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Microsoft Kicks Off Window 8 'Upgrade Offer' Registration

Microsoft today opened registration for its limited-time Windows upgrade offer, which provides a discount to buyers of new Windows 7-based PCs who want to upgrade in the future to the Windows 8 Pro edition.

The offer just applies to those moving to Windows 8 Pro on x86/x64 machines. Windows RT, the operating system that runs on ARM-based hardware, will only be sold preinstalled on machines; it isn't possible to download it or buy boxed copies.

The offer to upgrade to Windows 8 Pro for $14.99 is good only for owners of Windows 7 PCs that were purchased between June 2, 2012 and Jan. 31, 2013, according to Microsoft's announcement. An announcement made last month seemed to suggest that the offer was available with Windows XP and Vista machines too, but that's not exactly correct. The main problem is that people can't buy new PCs running those operating systems, and the offer is only extended to new PC buyers. However, the upgrade offer is still available to those people who bought a new Windows 7 PC who then downgraded that OS to Windows XP or Vista. Such downgrades do not affect the upgrade offer, or even the process of upgrading to Windows 8, according to Microsoft's FAQ.

Offer Limitations
Those who bought retail outlet-sold boxed copies of Windows 7 that weren't installed beforehand on PCs are out of luck, according to the FAQ. And forget about the offer as well if you bought a refurbished PC with Windows 7 preinstalled. It doesn't qualify, since it isn't new.

Microsoft is also stipulating that the offer is just for consumers and not for businesses. An individual can take advantage of the offer on five upgrades, but no more.

The Windows 7 Starter edition doesn't quality for the offer. Microsoft lists the following as qualifying editions: "Windows 7 Home Basic, Windows 7 Home Premium, Windows 7 Professional, or Windows 7 Ultimate."

The offer is a multistep process. The new Windows 7 PC has to be purchased within the dates of the offer. Next, those wanting to upgrade to Windows 8 have to register, and that's now open via this page. Lastly, the upgrade itself is only available when Windows 8 is released as a final product on October 26, so those signing up can't upgrade right away. Finally, the offer has a time-out clause, even for those who signed up -- that is, the Windows 8 download has to take place before Feb. 28, 2013 or the deal is null.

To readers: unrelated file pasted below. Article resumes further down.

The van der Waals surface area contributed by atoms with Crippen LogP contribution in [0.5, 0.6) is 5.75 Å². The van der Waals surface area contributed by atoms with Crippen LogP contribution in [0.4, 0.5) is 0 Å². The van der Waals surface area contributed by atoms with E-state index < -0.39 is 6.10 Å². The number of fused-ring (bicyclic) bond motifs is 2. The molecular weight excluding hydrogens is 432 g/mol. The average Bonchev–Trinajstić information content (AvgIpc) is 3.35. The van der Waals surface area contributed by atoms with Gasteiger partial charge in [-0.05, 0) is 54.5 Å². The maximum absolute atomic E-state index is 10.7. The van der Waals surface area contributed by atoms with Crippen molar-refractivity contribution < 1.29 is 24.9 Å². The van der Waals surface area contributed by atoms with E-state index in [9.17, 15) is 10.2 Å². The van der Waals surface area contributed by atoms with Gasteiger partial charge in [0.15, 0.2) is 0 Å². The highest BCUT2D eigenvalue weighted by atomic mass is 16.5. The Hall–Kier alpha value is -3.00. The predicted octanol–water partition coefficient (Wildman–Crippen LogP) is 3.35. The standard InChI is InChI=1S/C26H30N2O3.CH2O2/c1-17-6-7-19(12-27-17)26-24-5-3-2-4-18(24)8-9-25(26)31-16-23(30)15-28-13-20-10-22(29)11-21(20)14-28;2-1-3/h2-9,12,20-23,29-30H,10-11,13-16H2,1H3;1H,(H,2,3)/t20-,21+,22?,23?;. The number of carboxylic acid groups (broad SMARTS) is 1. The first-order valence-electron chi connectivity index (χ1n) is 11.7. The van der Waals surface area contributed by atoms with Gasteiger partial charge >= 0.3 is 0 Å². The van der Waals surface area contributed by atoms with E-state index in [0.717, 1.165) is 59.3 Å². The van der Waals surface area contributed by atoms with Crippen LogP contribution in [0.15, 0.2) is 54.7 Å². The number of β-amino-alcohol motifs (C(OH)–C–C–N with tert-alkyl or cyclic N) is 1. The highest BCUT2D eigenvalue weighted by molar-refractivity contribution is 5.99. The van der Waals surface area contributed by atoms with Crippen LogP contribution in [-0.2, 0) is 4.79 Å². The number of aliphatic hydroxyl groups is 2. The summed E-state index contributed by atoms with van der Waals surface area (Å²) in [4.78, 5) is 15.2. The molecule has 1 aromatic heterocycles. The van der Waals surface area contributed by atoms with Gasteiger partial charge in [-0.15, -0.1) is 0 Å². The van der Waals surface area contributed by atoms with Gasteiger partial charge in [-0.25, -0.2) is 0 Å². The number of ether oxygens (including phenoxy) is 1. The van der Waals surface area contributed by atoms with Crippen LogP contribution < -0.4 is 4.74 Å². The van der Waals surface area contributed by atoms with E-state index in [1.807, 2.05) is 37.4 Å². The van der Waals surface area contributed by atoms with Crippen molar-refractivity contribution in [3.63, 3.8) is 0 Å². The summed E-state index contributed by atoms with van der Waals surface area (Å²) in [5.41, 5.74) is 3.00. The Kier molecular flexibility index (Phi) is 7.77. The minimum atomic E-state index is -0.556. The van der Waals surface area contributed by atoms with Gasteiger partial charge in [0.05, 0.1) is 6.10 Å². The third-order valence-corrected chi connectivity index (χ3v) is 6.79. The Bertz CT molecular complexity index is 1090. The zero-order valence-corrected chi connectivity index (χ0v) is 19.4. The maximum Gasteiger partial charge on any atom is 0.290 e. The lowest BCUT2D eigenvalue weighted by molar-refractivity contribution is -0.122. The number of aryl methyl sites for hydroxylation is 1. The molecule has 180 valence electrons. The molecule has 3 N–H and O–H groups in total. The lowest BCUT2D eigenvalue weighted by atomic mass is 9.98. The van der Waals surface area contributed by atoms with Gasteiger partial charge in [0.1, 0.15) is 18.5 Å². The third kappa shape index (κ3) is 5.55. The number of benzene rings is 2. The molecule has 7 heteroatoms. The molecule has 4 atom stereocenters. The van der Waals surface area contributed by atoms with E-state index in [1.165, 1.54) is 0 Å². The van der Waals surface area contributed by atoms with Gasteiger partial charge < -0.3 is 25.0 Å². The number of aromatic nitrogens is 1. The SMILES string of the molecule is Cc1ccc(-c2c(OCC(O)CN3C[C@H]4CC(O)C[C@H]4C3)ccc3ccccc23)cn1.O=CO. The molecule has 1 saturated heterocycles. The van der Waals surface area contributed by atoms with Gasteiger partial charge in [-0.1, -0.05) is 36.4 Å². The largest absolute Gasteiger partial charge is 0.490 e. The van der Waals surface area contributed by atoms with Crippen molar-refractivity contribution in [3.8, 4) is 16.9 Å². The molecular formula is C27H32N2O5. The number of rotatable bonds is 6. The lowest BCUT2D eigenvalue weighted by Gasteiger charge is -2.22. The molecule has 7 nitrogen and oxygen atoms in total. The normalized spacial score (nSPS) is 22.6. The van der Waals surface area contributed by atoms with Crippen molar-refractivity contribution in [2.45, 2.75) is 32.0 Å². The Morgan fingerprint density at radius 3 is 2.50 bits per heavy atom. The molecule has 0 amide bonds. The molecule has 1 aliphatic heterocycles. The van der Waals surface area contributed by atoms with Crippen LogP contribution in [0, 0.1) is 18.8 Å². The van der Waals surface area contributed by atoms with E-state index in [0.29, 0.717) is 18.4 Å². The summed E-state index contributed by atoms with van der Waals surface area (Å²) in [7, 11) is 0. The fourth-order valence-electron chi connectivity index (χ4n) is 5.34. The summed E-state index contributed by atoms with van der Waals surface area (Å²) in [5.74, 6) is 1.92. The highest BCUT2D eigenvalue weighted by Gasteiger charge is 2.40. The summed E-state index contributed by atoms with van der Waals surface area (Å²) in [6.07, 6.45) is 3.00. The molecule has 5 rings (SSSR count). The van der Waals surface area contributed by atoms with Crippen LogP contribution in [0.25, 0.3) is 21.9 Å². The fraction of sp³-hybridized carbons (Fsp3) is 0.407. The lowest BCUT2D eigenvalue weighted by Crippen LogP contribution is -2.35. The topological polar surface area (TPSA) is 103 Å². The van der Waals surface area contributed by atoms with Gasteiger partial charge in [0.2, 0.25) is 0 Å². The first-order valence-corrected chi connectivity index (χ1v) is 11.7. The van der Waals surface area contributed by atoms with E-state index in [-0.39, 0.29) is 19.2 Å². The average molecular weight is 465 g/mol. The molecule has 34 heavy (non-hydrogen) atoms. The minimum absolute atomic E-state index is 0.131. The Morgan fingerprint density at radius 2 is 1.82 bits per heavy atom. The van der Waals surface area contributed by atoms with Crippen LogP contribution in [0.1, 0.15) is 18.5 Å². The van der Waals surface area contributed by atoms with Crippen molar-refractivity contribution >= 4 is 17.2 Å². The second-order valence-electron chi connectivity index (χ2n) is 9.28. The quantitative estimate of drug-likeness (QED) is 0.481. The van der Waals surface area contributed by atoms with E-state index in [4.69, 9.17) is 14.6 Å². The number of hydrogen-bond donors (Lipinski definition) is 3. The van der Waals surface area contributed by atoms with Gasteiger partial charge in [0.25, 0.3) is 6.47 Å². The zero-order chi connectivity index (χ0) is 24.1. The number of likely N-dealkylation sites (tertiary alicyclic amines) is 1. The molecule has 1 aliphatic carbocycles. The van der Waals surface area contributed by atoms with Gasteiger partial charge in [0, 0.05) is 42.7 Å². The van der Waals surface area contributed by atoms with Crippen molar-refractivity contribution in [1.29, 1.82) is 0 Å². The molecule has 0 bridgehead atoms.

The upgrade happens over an Internet connection by means of a "Windows upgrade assistant" service. It can take "30 to 90 minutes" to download Windows 8, which is a 2 GB file. Of course it's not possible to upgrade a 32-bit Windows 7 PC with a 64-bit edition of Windows 8. Microsoft will provide Windows 8 on installation media for an additional charge, or upgraders can burn their own installation disks on a DVD disk or a USB drive.

Potential Incompatibilities
The Windows upgrade assistant will check if a PC is capable of running Windows 8. It provides information to the user during the upgrade process. Microsoft's FAQ says that "this might include information about software that requires updates to properly function on Windows 8, devices which require updated drivers, or software and devices that may not work after upgrading." This statement might be the first indication from Microsoft that users could encounter such potential incompatibilities. Up to this point, Microsoft executives have made very general statements assuring that Windows 7 logo-qualified PCs should be capable of running Windows 8.

Some people installing Windows 8 have noted that the ability to run Hyper-V on Windows 8 can be a question. That ability depends on the type of Intel processor that's in the Windows 7 machine prior to the Windows 8 upgrade. The processor has to have the right Intel virtualization technology (VT) to work. Hyper-V virtualization on AMD machines likely will work.

Upgraders face a few other considerations too. Microsoft offers a nuanced explanation about how well touchscreen-enabled Windows 7 PCs will work once upgraded to Windows 8. The FAQ states that the touch-screen experience will be "at least as good as it was on Windows 7." It appears that users need to know how many touch points their touchscreen supports. The FAQ explains that "touchscreens supporting fewer than five simultaneous touch points cannot enable certain Windows 8 features and applications."

The screen has to be the right size, too. To run apps from the Windows Store (sometimes called "Metro-style" apps or maybe "modern" apps) and even the built-in Microsoft Windows 8 apps, users need a screen resolution of "at least 1024 x 768." If the screen doesn't have a 1366 x 768 dimension, users won't be able to snap apps side by side in Windows 8.

Microsoft had announced earlier in May that it wasn't providing DVD playback capability built into Windows 8 by default, but that it would be available as upgrade option for Windows 8 Pro users for an unannounced price. It will also be possible to use third-party media players on Windows 8. So, if the Windows upgrade assistant determines that the existing media player on Windows 7 is incompatible with Windows 8, upgraders would need to get and install "third-party playback software" or get the Windows 8 Media Center Pack after upgrading, when that becomes available.

For those with machines not qualifying for this offer, Microsoft will still offer a discount upgrade on October 26, when Windows 8 is released. At that time, it will be possible to upgrade from Windows 7 to Windows 8 for $39.99, according to Microsoft's announcement.

About the Author

Kurt Mackie is senior news producer for the 1105 Enterprise Computing Group.

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